Lessons in Chemistry

Writing about art is a quest to objectify the subjective. 

There are as many versions of a movie as there are eyeballs that watch it, and a critique’s job is to translate our own subjective version into objective words for others to see and understand.

But how much of quality boils down to: you know it when you see it.

Well, that adage doesn’t fly in this occupation, which is why slippery concepts like chemistry can be so tricky to nail down.

For example:

How often do you bemoan the lack of chemistry between two actors, while someone else claims they sizzled? It’s tough to adjudicate, because chemistry comes in so many different forms, one movie can’t be really compared to the next.

Well, Magic Mike’s Last Dance attempts to lay (heyo) this discrepancy bare (heyo).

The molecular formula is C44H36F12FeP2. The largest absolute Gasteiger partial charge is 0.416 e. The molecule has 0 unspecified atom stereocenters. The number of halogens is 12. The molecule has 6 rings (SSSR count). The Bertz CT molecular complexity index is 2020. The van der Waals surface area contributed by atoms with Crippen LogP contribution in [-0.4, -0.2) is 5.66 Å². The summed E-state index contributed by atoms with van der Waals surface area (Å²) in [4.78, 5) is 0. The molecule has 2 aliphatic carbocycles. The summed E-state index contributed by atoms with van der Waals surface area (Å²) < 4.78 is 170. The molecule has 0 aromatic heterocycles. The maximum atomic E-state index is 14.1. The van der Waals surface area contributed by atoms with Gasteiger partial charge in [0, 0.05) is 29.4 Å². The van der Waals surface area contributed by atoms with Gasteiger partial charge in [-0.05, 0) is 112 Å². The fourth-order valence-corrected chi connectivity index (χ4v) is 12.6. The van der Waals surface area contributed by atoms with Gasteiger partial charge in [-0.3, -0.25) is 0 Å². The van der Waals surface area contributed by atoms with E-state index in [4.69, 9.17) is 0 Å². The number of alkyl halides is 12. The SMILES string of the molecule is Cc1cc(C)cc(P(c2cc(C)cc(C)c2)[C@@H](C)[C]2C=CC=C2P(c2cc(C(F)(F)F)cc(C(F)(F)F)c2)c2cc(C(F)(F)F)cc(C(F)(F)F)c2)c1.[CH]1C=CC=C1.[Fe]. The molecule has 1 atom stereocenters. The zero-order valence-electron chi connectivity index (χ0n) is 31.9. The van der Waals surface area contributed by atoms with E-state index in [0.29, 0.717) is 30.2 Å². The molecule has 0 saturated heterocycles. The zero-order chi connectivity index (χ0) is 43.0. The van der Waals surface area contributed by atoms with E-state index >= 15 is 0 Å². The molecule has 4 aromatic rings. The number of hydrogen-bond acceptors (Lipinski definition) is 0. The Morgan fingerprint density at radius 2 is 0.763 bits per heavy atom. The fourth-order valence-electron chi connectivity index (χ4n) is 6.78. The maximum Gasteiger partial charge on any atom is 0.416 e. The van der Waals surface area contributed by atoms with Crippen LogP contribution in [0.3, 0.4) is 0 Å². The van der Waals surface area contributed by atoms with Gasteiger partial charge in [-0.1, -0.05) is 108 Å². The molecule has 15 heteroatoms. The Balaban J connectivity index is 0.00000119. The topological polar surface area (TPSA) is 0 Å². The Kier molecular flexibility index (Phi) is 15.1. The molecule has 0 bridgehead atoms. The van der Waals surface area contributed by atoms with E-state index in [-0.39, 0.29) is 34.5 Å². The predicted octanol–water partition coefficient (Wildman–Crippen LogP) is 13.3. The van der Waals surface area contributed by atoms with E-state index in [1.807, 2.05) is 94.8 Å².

Midway through the picture, the most magical of Mikes teaches his grasshoppers how to lap dance. One of his students steps up to give it a try, and even though he’s technically impressive, there’s still a certain oomph missing.

Well, Mikey notices this lack, and he gets on that stage to show us how it’s done.

And the difference is fucking tangible. It’s like a “before vs. after” of filmmaking and performance, with one crucial alteration: alchemic chemistry.

How to perceptively objectify the thorny subjective — film is a subjective object of objectified subjectivity; bong rip — is kind of the modus operandi for the entire trilogy, and perhaps Steven Soderbergh’s whole oeuvre.

A new Write All Nite tradition, to support the endangered theatrical cause: I shall now note where I see all of these movies, because the specifics of the individual theaters definitely inform how I respond!

I ground to Magic Mike’s Last Dance at AMC Lincoln Square, Auditorium 4. I got nothing but love for Lincoln Square — especially the upstairs auditoriums, especially auditoriums 2-5 — but is anyone else bothered by the yellowish tint of the new laser projectors?

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